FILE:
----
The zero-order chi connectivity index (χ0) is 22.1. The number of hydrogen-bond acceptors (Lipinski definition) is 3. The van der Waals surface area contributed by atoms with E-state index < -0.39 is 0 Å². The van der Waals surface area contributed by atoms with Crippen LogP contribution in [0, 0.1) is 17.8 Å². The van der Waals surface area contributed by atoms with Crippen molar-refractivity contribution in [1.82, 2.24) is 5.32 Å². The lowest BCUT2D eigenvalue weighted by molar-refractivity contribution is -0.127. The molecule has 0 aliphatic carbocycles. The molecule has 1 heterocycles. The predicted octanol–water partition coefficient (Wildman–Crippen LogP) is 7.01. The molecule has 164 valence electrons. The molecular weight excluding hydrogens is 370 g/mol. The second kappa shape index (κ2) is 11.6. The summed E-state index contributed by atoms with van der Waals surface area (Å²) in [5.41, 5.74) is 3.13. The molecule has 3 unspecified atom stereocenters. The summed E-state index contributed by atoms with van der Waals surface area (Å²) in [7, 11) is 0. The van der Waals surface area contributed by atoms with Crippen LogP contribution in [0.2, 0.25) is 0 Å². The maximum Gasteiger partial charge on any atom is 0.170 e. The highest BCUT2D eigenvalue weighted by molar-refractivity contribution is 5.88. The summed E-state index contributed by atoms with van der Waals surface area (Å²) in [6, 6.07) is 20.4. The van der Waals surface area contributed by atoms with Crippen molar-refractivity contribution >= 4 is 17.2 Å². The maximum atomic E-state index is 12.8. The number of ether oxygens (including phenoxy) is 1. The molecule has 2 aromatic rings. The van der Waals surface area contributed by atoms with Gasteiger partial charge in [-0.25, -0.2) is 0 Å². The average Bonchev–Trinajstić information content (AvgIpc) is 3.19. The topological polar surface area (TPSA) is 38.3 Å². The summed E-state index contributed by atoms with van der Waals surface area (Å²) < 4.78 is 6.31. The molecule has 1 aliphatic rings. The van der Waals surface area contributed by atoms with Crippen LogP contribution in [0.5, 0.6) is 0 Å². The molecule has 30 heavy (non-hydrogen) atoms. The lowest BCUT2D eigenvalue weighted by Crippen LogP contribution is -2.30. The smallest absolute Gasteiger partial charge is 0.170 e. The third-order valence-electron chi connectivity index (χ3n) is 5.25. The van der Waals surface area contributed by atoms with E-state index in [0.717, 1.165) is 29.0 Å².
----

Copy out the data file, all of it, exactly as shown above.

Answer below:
The zero-order chi connectivity index (χ0) is 22.1. The number of hydrogen-bond acceptors (Lipinski definition) is 3. The van der Waals surface area contributed by atoms with E-state index < -0.39 is 0 Å². The van der Waals surface area contributed by atoms with Crippen LogP contribution in [0, 0.1) is 17.8 Å². The van der Waals surface area contributed by atoms with Crippen molar-refractivity contribution in [1.82, 2.24) is 5.32 Å². The lowest BCUT2D eigenvalue weighted by molar-refractivity contribution is -0.127. The molecule has 0 aliphatic carbocycles. The molecule has 1 heterocycles. The predicted octanol–water partition coefficient (Wildman–Crippen LogP) is 7.01. The molecule has 164 valence electrons. The molecular weight excluding hydrogens is 370 g/mol. The second kappa shape index (κ2) is 11.6. The summed E-state index contributed by atoms with van der Waals surface area (Å²) in [5.41, 5.74) is 3.13. The molecule has 3 unspecified atom stereocenters. The summed E-state index contributed by atoms with van der Waals surface area (Å²) in [7, 11) is 0. The van der Waals surface area contributed by atoms with Crippen LogP contribution in [0.2, 0.25) is 0 Å². The maximum Gasteiger partial charge on any atom is 0.170 e. The highest BCUT2D eigenvalue weighted by molar-refractivity contribution is 5.88. The summed E-state index contributed by atoms with van der Waals surface area (Å²) in [6, 6.07) is 20.4. The van der Waals surface area contributed by atoms with Crippen molar-refractivity contribution >= 4 is 17.2 Å². The maximum atomic E-state index is 12.8. The number of ether oxygens (including phenoxy) is 1. The molecule has 2 aromatic rings. The van der Waals surface area contributed by atoms with Gasteiger partial charge in [-0.25, -0.2) is 0 Å². The average Bonchev–Trinajstić information content (AvgIpc) is 3.19. The topological polar surface area (TPSA) is 38.3 Å². The summed E-state index contributed by atoms with van der Waals surface area (Å²) < 4.78 is 6.31. The molecule has 1 aliphatic rings. The van der Waals surface area contributed by atoms with Crippen LogP contribution in [0.5, 0.6) is 0 Å². The molecule has 30 heavy (non-hydrogen) atoms. The lowest BCUT2D eigenvalue weighted by Crippen LogP contribution is -2.30. The smallest absolute Gasteiger partial charge is 0.170 e. The third-order valence-electron chi connectivity index (χ3n) is 5.25. The van der Waals surface area contributed by atoms with E-state index in [0.717, 1.165) is 29.0 Å².